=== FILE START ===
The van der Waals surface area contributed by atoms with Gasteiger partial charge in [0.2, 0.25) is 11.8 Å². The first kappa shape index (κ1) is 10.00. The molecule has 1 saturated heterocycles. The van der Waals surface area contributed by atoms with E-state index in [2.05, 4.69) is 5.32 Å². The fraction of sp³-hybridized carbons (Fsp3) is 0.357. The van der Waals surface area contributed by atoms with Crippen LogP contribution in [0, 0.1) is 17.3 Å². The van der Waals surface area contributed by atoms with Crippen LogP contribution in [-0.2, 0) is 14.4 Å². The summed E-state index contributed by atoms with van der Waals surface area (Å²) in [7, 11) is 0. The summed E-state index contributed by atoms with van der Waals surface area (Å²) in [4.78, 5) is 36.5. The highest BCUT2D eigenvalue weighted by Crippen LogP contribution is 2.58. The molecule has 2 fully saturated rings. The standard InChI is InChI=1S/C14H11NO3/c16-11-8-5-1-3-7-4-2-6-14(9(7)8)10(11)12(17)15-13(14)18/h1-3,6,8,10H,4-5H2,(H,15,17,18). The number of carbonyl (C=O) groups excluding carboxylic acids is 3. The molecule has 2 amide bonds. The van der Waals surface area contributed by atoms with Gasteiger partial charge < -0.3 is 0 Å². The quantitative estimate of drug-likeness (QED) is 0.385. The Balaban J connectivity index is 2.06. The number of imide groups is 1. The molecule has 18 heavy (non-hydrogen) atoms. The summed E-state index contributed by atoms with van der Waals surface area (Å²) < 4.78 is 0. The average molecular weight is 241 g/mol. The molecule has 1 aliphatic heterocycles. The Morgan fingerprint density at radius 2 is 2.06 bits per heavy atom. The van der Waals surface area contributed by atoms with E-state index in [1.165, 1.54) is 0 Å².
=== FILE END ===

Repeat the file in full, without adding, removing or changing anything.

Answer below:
The van der Waals surface area contributed by atoms with Gasteiger partial charge in [0.2, 0.25) is 11.8 Å². The first kappa shape index (κ1) is 10.00. The molecule has 1 saturated heterocycles. The van der Waals surface area contributed by atoms with E-state index in [2.05, 4.69) is 5.32 Å². The fraction of sp³-hybridized carbons (Fsp3) is 0.357. The van der Waals surface area contributed by atoms with Crippen LogP contribution in [0, 0.1) is 17.3 Å². The van der Waals surface area contributed by atoms with Crippen LogP contribution in [-0.2, 0) is 14.4 Å². The summed E-state index contributed by atoms with van der Waals surface area (Å²) in [7, 11) is 0. The summed E-state index contributed by atoms with van der Waals surface area (Å²) in [4.78, 5) is 36.5. The highest BCUT2D eigenvalue weighted by Crippen LogP contribution is 2.58. The molecule has 2 fully saturated rings. The standard InChI is InChI=1S/C14H11NO3/c16-11-8-5-1-3-7-4-2-6-14(9(7)8)10(11)12(17)15-13(14)18/h1-3,6,8,10H,4-5H2,(H,15,17,18). The number of carbonyl (C=O) groups excluding carboxylic acids is 3. The molecule has 2 amide bonds. The van der Waals surface area contributed by atoms with Gasteiger partial charge < -0.3 is 0 Å². The quantitative estimate of drug-likeness (QED) is 0.385. The Balaban J connectivity index is 2.06. The number of imide groups is 1. The molecule has 18 heavy (non-hydrogen) atoms. The summed E-state index contributed by atoms with van der Waals surface area (Å²) < 4.78 is 0. The average molecular weight is 241 g/mol. The molecule has 1 aliphatic heterocycles. The Morgan fingerprint density at radius 2 is 2.06 bits per heavy atom. The van der Waals surface area contributed by atoms with E-state index in [1.165, 1.54) is 0 Å².